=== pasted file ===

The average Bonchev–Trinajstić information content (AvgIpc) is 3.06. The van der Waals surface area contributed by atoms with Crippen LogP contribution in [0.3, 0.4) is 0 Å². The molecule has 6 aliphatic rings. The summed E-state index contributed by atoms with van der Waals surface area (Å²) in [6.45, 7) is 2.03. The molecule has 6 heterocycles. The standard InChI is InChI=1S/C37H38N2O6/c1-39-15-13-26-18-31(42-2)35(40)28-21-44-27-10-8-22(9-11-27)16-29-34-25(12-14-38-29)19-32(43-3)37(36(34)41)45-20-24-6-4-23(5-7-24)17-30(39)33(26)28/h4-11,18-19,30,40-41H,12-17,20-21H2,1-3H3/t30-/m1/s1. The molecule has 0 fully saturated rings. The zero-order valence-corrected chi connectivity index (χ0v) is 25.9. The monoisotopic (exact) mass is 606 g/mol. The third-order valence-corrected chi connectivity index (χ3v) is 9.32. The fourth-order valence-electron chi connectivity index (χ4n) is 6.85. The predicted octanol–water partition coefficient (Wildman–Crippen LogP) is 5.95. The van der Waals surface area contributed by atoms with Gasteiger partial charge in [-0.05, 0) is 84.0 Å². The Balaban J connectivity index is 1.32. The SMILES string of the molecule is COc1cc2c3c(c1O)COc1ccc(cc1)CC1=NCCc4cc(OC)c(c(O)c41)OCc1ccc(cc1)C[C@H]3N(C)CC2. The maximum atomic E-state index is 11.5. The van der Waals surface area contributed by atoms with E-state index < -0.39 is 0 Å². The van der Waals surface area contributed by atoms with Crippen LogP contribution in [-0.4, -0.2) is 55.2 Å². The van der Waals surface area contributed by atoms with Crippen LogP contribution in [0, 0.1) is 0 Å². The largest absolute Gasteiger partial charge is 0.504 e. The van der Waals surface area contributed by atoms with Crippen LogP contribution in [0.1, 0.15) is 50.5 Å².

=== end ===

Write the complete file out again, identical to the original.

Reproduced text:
The average Bonchev–Trinajstić information content (AvgIpc) is 3.06. The van der Waals surface area contributed by atoms with Crippen LogP contribution in [0.3, 0.4) is 0 Å². The molecule has 6 aliphatic rings. The summed E-state index contributed by atoms with van der Waals surface area (Å²) in [6.45, 7) is 2.03. The molecule has 6 heterocycles. The standard InChI is InChI=1S/C37H38N2O6/c1-39-15-13-26-18-31(42-2)35(40)28-21-44-27-10-8-22(9-11-27)16-29-34-25(12-14-38-29)19-32(43-3)37(36(34)41)45-20-24-6-4-23(5-7-24)17-30(39)33(26)28/h4-11,18-19,30,40-41H,12-17,20-21H2,1-3H3/t30-/m1/s1. The molecule has 0 fully saturated rings. The zero-order valence-corrected chi connectivity index (χ0v) is 25.9. The monoisotopic (exact) mass is 606 g/mol. The third-order valence-corrected chi connectivity index (χ3v) is 9.32. The fourth-order valence-electron chi connectivity index (χ4n) is 6.85. The predicted octanol–water partition coefficient (Wildman–Crippen LogP) is 5.95. The van der Waals surface area contributed by atoms with Gasteiger partial charge in [-0.05, 0) is 84.0 Å². The Balaban J connectivity index is 1.32. The SMILES string of the molecule is COc1cc2c3c(c1O)COc1ccc(cc1)CC1=NCCc4cc(OC)c(c(O)c41)OCc1ccc(cc1)C[C@H]3N(C)CC2. The maximum atomic E-state index is 11.5. The van der Waals surface area contributed by atoms with E-state index < -0.39 is 0 Å². The van der Waals surface area contributed by atoms with Crippen LogP contribution in [-0.4, -0.2) is 55.2 Å². The van der Waals surface area contributed by atoms with Crippen LogP contribution in [0, 0.1) is 0 Å². The largest absolute Gasteiger partial charge is 0.504 e. The van der Waals surface area contributed by atoms with Crippen LogP contribution in [0.1, 0.15) is 50.5 Å².